New SF taxi chief creates own route 

click to enlarge Kate Toran has been with the SFMTA for 15 years and took over recently as head of the Taxis and Accessible Services Division. - ERICA MARQUEZ/SPECIAL TO THE S.F. EXAMINER
  • Erica Marquez/special to the s.f. examiner
  • Kate Toran has been with the SFMTA for 15 years and took over recently as head of the Taxis and Accessible Services Division.

In her customary calm manner that runs counter to some of the fiery rants that many in the taxi industry are known to give against the ride startups that have cut deeply into their business in The City, Kate Toran recently reported at a Municipal Transportation Agency board of directors meeting a steep 65 percent decline in the average trips per taxi from March 2012 to this past July.

The newly appointed director of SFMTA's Taxis and Accessible Services Division did not seem fazed by the stark numbers, the latest reminder of how much business Uber, Lyft, Sidecar and other transportation network companies have steered away from the cab industry.

"I feel like we've really got to go up from there," Toran, 48, said matter-of-factly of the numbers.

But getting some of that lost business back is a tall order.

Despite some regulatory reforms and fee eliminations for cab drivers and companies, the taxi industry continues to suffer. In the midst of this crisis, The City's transit agency had enough faith in Toran to name her the interim director of taxis and accessible services in late June after her outspoken predecessor, Chris Hayashi, retired, and last month made her position permanent.

"She really jumped in and fully embraced the job, got herself up to speed very quickly and proved herself very quickly to be extremely effective in understanding and dealing with the complex world that is the taxi industry," SFMTA Transportation Director Ed Reiskin said of hiring Toran.

Toran, an Albany resident and a native of Falmouth, Mass., started her career as a personal-care attendant. She said her dream job was one that would involve accessibility issues, diversity and working with interesting people.

After finishing her master's degree at UC Berkeley's Department of City and Regional Planning in 1999, Toran applied for a paratransit coordinator position with the SFMTA and has been with the agency for 15 years, serving as paratransit manager since 2011.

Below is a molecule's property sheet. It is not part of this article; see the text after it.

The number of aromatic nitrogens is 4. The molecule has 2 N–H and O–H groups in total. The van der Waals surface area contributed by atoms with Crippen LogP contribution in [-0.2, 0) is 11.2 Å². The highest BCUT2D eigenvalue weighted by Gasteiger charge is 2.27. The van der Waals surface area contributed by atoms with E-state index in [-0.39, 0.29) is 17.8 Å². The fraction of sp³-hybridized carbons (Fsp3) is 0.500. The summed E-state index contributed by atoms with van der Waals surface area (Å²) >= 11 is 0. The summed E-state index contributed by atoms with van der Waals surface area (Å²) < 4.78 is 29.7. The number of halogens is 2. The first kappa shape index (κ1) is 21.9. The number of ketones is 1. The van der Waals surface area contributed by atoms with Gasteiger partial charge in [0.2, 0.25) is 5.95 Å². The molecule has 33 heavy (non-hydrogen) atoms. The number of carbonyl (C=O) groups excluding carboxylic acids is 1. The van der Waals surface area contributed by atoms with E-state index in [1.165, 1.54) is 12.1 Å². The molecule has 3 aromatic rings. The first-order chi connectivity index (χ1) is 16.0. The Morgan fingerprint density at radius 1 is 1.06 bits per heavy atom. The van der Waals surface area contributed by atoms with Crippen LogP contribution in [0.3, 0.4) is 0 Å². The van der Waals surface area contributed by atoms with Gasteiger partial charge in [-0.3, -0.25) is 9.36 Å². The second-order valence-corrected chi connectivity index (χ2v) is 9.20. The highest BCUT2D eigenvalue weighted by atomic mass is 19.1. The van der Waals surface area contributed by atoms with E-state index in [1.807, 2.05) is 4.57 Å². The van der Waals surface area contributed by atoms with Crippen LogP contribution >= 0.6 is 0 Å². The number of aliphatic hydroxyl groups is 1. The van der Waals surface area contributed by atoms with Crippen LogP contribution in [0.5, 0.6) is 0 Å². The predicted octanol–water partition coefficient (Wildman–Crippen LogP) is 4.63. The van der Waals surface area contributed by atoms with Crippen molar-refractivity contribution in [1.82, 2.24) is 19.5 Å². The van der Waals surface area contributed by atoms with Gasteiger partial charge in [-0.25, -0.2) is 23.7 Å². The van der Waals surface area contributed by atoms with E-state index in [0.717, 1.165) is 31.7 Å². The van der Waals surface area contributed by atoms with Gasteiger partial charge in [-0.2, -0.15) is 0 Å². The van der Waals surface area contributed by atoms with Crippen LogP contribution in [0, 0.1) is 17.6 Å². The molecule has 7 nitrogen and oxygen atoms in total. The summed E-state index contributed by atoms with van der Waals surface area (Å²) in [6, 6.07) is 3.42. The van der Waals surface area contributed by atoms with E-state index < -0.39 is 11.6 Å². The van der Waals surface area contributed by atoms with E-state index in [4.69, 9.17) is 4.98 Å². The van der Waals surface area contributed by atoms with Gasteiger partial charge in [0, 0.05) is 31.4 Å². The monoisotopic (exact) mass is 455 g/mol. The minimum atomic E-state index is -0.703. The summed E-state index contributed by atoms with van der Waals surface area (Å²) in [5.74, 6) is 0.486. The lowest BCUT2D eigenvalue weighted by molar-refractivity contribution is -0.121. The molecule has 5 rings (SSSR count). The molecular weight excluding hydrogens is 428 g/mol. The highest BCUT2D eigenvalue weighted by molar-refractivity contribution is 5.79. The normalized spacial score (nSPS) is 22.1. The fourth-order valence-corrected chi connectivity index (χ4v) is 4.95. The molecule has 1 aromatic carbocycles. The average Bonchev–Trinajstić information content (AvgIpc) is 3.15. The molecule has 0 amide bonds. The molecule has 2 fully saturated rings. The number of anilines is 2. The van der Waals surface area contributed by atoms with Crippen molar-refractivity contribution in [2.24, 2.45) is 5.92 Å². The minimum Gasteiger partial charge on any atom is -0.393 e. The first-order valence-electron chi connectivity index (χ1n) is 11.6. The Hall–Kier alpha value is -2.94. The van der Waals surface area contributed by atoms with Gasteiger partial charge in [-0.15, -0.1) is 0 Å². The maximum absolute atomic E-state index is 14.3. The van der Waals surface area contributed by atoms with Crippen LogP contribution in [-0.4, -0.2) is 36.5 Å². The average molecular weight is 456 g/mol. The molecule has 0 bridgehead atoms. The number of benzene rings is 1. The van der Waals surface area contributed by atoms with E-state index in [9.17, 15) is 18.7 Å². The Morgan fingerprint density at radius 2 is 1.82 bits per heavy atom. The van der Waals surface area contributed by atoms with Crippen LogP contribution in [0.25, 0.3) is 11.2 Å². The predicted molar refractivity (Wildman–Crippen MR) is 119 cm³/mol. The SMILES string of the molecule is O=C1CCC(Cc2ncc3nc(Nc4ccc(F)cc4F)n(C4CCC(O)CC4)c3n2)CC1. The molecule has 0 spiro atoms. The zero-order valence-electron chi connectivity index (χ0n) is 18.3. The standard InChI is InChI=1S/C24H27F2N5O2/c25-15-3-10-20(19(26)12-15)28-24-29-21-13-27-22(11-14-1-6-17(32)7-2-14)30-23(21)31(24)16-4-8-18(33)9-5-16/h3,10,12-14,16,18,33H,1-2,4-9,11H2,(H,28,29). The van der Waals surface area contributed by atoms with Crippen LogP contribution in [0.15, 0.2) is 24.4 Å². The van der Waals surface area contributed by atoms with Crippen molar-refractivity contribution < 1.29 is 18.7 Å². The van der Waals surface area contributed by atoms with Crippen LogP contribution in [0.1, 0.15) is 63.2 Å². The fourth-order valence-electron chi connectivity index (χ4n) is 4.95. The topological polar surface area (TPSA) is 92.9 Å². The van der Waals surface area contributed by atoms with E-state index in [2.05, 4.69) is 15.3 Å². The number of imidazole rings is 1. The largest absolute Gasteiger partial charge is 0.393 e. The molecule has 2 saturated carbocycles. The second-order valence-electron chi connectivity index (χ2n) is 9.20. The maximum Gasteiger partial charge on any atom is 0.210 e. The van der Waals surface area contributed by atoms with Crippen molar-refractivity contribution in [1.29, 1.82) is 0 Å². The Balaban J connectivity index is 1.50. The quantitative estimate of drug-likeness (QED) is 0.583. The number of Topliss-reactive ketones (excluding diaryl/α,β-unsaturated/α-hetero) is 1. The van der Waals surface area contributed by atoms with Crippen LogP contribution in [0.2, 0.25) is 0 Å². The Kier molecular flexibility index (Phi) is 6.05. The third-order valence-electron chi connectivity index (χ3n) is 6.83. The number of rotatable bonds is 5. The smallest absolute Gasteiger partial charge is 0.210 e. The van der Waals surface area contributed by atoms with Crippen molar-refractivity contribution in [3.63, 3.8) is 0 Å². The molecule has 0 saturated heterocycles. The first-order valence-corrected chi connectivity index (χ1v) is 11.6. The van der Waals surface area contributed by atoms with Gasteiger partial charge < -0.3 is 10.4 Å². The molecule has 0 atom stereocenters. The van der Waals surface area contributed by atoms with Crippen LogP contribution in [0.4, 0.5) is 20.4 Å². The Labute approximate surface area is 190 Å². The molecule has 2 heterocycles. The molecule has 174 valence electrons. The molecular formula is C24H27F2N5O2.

After Hayashi resigned as taxis and accessible services director, Toran said she applied for the position of in part because it allows her to continue working with the accessible services program, a passion of hers.

"It was a very exciting move for me," she told The San Francisco Examiner. "It's a good stepping stone and I get to stay with accessible services, where my home team is. In order to get to a higher level, I didn't have to leave where my heart is."

While Toran brings with her a base of knowledge from her background working with paratransit, which involves taxi rides, she recognizes she still has much to learn about the cab industry. She said she plans to raise the taxi ride numbers and save the taxi industry by being transparent with drivers and cab companies and by relaxing some of the SFMTA's regulations to level the playing field with their competition, which operates under fewer rules.

"What I'm trying to do is position us strategically," she said. "I try not to get buffeted by the many winds that blow here. It's a very passionate industry and there are a lot of stakeholder groups."

At the Sept. 16 SFMTA board meeting when Toran gave her first presentation that included the alarming 65 percent decline in trips, Director Malcolm Heinicke brought up some areas in which he expects Toran to make inroads, such as getting all taxis on electronic-hailing apps and looking at places to relax regulations on cabs.

"This is a daunting job given its scope and given where we are in the history of the industry and I'm frankly quite happy that we have someone so professional and so experienced who is willing to take this job on now," Heinicke said.

Toran said she plans to have a meeting with stakeholders from both the taxi and TNC industries to discuss the for-hire transportation business and create a joint study along with the California Public Utilities Commission. She said the commission, which oversees TNCs, has had public proceedings "but it's felt more like a battle zone and I want to try to step back from the polarization."

But some think it won't be a kumbaya moment.

"If I was invited to that meeting, I would be a no-show," Yellow Cab President and General Manager Jim Gillespie said. "Until permanent regulations are put into place [for TNCs], I wouldn't go. I do not recognize Uber, Lyft and Sidecar as legitimate businesses at this point, so at this time there is nothing to sit down and discuss."

But the SFMTA believes her laid-back demeanor compared to Hayashi may be a good thing for the taxi industry in its current state.

"She's not a pushover," said Annette Williams, manager of accessible services whom Toran reported to before she was promoted.

"I'm trying to forge my own path," Toran said. "Chris is a role model for me, but I'm a different personality. I don't think the industry needs Chris Jr. I'll just bring a new energy and a new style."

About The Author

Jessica Kwong

Jessica Kwong

Jessica Kwong covers transportation, housing, and ethnic communities, among other topics, for the San Francisco Examiner. She covered City Hall as a fellow for the San Francisco Chronicle, night cops and courts for the San Antonio Express-News, general news for Spanish-language newspapers La Opinión and El Mensajero,... more
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